Best Glacier Hiking in Alaska
From our office, you and your guide set off down the main street of Kennecott, passing the red and white buildings that stand as a reminder of the highly successful copper mining operation that boomed here in the early 1900’s. The main street gradually turns into the 2 mile glacier trail that was originally built in the ‘20’s as a wagon road to supply the Erie Mine, six miles up the Root Glacier. In May and June, brilliant blue lupine bloom alongside the path. As summer matures, dwarf fireweed and wild rose splash pink and vermilion alongside the path. A mile from town you’ll pass a tumbled down shed, the original “dynamite shack,” remnants of the early copper mining days. All good miners put the dynamite shack a healthy distance out of town!
Day hiking on the Root Glacier has been likened to a walk in the tide pools near the ocean and you can literally spend hours discovering the fascinating details on its surface. Water runs all over the ice surface, joining into bubbling streams and waterfalls. In steeper terrain, the water picks up speed, and carves deep canyon-like ravines in the ice, forming beautiful and enticing water slides. At level spots, the water collects and reflects a breathtaking blue. Another 50 degrees warmer and you might think about a quick swim! As the ice gives way to the melting water, holes, known as moulins, form. Although many of these holes are huge black caverns, with a roaring waterfall dumping straight down hundreds of feet into the very heart of the glacier, some are no bigger around than your arm and make a sound like a gurgling coffee pot.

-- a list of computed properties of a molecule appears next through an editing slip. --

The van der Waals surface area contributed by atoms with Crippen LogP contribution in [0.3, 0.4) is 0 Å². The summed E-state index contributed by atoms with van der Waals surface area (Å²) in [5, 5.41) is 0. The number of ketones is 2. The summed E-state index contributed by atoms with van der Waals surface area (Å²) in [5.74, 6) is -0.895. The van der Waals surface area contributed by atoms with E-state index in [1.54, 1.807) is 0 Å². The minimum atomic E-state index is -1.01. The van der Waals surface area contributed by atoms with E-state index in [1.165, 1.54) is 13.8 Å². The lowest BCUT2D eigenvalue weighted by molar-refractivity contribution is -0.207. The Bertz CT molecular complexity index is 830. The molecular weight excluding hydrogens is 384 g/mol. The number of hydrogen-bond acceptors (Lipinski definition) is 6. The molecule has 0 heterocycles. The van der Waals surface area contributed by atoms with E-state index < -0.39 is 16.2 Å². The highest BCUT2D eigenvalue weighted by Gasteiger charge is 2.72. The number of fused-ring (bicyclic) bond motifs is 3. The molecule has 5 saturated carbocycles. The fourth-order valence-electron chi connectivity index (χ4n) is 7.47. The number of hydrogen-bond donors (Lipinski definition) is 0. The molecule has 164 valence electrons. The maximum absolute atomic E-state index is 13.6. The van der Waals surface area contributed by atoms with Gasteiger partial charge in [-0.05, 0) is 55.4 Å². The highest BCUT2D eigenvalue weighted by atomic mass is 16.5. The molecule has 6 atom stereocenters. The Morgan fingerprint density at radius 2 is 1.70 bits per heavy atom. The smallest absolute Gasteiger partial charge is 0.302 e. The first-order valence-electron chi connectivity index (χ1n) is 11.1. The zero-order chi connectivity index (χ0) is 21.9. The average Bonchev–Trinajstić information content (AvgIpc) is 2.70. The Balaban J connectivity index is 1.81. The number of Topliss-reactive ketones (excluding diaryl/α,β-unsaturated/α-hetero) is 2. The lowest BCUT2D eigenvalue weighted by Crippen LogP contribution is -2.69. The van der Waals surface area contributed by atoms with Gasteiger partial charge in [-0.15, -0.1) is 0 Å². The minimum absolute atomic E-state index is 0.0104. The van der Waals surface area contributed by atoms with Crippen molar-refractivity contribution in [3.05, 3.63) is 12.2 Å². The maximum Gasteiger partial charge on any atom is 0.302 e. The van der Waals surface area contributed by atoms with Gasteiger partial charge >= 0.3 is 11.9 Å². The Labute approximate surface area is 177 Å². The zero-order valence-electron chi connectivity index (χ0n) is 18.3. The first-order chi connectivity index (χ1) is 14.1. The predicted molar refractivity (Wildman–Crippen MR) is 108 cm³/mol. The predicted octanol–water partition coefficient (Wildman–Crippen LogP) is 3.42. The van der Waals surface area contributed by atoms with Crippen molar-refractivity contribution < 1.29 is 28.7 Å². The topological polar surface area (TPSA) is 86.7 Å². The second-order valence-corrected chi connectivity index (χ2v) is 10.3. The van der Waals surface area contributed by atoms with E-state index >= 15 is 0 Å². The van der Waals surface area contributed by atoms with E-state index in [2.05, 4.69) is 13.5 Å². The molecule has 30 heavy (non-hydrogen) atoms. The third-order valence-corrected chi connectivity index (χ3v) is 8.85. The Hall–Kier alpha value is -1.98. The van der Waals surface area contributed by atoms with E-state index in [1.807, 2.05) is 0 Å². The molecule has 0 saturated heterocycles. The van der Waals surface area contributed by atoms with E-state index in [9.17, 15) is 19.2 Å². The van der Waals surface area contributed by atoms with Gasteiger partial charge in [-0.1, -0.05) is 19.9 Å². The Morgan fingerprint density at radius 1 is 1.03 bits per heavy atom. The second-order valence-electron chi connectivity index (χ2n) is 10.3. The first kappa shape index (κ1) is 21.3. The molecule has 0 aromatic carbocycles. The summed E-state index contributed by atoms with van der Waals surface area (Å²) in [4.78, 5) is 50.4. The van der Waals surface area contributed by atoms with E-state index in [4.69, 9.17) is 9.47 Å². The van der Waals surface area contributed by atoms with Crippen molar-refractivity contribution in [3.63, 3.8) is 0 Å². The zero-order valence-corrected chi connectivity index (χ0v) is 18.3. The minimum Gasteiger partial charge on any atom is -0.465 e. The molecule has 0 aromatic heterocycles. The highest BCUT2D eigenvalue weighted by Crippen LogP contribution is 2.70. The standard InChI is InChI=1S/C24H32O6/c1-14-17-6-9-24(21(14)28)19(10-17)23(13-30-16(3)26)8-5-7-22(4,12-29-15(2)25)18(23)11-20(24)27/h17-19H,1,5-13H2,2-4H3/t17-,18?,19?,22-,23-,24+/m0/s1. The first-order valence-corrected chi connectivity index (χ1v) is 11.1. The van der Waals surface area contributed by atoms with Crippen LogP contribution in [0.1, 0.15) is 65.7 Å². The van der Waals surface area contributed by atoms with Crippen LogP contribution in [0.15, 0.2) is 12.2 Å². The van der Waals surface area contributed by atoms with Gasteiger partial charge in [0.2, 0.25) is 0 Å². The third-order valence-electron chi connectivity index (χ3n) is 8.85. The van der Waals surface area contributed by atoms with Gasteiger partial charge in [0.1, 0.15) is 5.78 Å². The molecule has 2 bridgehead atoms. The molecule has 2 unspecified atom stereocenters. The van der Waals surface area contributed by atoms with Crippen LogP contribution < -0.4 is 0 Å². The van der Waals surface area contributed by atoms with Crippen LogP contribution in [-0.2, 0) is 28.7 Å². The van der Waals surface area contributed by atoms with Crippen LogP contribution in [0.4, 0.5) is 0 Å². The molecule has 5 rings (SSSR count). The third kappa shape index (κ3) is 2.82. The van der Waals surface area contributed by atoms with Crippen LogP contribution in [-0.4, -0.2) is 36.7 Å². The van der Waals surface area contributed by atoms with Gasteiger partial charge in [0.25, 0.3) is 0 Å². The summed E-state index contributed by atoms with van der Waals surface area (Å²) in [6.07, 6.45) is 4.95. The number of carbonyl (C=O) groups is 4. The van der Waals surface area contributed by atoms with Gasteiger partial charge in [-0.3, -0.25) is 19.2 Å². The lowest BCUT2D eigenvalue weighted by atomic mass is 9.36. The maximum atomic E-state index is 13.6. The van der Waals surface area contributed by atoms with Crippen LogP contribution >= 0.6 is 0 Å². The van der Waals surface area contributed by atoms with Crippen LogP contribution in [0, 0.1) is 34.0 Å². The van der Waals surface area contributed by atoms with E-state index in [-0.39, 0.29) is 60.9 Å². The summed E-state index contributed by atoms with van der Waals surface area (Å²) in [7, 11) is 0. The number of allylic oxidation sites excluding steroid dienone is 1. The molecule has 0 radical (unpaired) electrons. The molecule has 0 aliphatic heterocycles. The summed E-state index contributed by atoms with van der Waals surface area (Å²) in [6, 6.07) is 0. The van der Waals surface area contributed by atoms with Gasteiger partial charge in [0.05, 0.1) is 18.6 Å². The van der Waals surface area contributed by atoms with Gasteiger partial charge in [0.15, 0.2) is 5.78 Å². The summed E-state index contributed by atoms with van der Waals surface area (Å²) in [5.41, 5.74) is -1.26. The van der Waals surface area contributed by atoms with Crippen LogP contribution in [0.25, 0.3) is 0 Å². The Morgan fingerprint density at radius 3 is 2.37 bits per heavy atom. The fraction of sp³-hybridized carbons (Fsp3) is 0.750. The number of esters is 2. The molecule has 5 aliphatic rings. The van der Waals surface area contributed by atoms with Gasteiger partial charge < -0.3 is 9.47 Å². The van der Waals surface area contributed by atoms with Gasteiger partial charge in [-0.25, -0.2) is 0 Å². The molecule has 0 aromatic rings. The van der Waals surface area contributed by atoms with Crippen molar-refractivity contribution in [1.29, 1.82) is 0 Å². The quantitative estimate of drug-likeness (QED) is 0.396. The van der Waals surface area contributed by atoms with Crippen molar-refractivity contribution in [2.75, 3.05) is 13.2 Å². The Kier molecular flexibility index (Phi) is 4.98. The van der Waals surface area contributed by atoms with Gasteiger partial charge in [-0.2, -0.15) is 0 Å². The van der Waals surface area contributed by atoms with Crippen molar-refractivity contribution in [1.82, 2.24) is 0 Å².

As the day draws to a close and the light softens, you and your guide make your way back to Kennecott. Rushing water and your own footsteps are the only sounds as you hike and your mind wanders back over the highlights of the day. The adventure is far from over, though. It’s this time of the evening, when the trail is quiet, that we’ve had some of our most spectacular wildlife sightings. Keep your camera ready!